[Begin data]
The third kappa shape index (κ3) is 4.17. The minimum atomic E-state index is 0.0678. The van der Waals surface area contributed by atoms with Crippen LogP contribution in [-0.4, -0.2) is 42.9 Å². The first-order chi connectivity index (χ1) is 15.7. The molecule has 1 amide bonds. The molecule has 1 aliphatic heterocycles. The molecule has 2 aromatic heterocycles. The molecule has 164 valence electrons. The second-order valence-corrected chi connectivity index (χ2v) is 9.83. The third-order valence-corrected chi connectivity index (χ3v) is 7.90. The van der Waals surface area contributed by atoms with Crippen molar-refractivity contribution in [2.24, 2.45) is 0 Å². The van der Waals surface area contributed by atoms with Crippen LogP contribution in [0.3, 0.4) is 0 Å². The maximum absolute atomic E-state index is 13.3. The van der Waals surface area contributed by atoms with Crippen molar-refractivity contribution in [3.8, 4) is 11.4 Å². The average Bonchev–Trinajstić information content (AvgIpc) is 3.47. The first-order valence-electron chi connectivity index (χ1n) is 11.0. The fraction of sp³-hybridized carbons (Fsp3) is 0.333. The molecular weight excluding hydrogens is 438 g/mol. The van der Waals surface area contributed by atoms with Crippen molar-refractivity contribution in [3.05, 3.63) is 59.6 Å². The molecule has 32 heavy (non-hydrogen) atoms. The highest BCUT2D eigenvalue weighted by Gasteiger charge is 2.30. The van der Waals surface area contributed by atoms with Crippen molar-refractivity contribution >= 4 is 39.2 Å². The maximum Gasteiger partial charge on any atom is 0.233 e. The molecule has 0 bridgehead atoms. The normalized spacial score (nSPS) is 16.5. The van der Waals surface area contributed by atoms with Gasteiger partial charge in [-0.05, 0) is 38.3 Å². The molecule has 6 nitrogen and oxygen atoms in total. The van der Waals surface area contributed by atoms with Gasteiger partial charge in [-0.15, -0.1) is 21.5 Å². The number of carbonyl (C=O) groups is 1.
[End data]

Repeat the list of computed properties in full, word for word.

The third kappa shape index (κ3) is 4.17. The minimum atomic E-state index is 0.0678. The van der Waals surface area contributed by atoms with Crippen LogP contribution in [-0.4, -0.2) is 42.9 Å². The first-order chi connectivity index (χ1) is 15.7. The molecule has 1 amide bonds. The molecule has 1 aliphatic heterocycles. The molecule has 2 aromatic heterocycles. The molecule has 164 valence electrons. The second-order valence-corrected chi connectivity index (χ2v) is 9.83. The third-order valence-corrected chi connectivity index (χ3v) is 7.90. The van der Waals surface area contributed by atoms with Crippen molar-refractivity contribution in [2.24, 2.45) is 0 Å². The van der Waals surface area contributed by atoms with Crippen LogP contribution in [0.3, 0.4) is 0 Å². The maximum absolute atomic E-state index is 13.3. The van der Waals surface area contributed by atoms with Crippen molar-refractivity contribution in [3.8, 4) is 11.4 Å². The average Bonchev–Trinajstić information content (AvgIpc) is 3.47. The first-order valence-electron chi connectivity index (χ1n) is 11.0. The fraction of sp³-hybridized carbons (Fsp3) is 0.333. The molecular weight excluding hydrogens is 438 g/mol. The van der Waals surface area contributed by atoms with Crippen molar-refractivity contribution in [3.05, 3.63) is 59.6 Å². The molecule has 32 heavy (non-hydrogen) atoms. The highest BCUT2D eigenvalue weighted by Gasteiger charge is 2.30. The van der Waals surface area contributed by atoms with Crippen molar-refractivity contribution >= 4 is 39.2 Å². The maximum Gasteiger partial charge on any atom is 0.233 e. The molecule has 0 bridgehead atoms. The normalized spacial score (nSPS) is 16.5. The van der Waals surface area contributed by atoms with Gasteiger partial charge in [-0.05, 0) is 38.3 Å². The molecule has 6 nitrogen and oxygen atoms in total. The van der Waals surface area contributed by atoms with Gasteiger partial charge in [-0.15, -0.1) is 21.5 Å². The number of carbonyl (C=O) groups is 1.